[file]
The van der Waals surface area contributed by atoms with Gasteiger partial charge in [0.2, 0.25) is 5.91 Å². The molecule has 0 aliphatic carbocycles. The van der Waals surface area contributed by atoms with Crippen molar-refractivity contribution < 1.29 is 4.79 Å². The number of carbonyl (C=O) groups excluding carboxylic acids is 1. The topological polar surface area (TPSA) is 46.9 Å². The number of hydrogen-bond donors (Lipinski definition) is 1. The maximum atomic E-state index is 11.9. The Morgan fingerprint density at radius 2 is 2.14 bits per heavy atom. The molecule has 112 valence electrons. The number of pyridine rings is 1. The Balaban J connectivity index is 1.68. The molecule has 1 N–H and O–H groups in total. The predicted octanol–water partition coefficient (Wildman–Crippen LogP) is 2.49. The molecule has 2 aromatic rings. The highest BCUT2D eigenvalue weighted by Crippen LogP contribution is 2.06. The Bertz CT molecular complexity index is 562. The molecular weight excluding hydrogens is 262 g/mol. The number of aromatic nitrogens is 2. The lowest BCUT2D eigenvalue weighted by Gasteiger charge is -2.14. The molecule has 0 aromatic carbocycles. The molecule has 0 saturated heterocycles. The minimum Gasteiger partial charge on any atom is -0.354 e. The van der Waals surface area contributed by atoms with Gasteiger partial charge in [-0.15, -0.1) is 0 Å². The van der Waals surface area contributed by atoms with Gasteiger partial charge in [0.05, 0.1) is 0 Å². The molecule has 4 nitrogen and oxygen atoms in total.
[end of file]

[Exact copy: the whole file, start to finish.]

The van der Waals surface area contributed by atoms with Gasteiger partial charge in [0.2, 0.25) is 5.91 Å². The molecule has 0 aliphatic carbocycles. The van der Waals surface area contributed by atoms with Crippen molar-refractivity contribution < 1.29 is 4.79 Å². The number of carbonyl (C=O) groups excluding carboxylic acids is 1. The topological polar surface area (TPSA) is 46.9 Å². The number of hydrogen-bond donors (Lipinski definition) is 1. The maximum atomic E-state index is 11.9. The Morgan fingerprint density at radius 2 is 2.14 bits per heavy atom. The molecule has 112 valence electrons. The number of pyridine rings is 1. The Balaban J connectivity index is 1.68. The molecule has 1 N–H and O–H groups in total. The predicted octanol–water partition coefficient (Wildman–Crippen LogP) is 2.49. The molecule has 2 aromatic rings. The highest BCUT2D eigenvalue weighted by Crippen LogP contribution is 2.06. The Bertz CT molecular complexity index is 562. The molecular weight excluding hydrogens is 262 g/mol. The number of aromatic nitrogens is 2. The lowest BCUT2D eigenvalue weighted by Gasteiger charge is -2.14. The molecule has 0 aromatic carbocycles. The molecule has 0 saturated heterocycles. The minimum Gasteiger partial charge on any atom is -0.354 e. The van der Waals surface area contributed by atoms with Gasteiger partial charge in [-0.15, -0.1) is 0 Å². The van der Waals surface area contributed by atoms with Gasteiger partial charge in [0.05, 0.1) is 0 Å². The molecule has 4 nitrogen and oxygen atoms in total.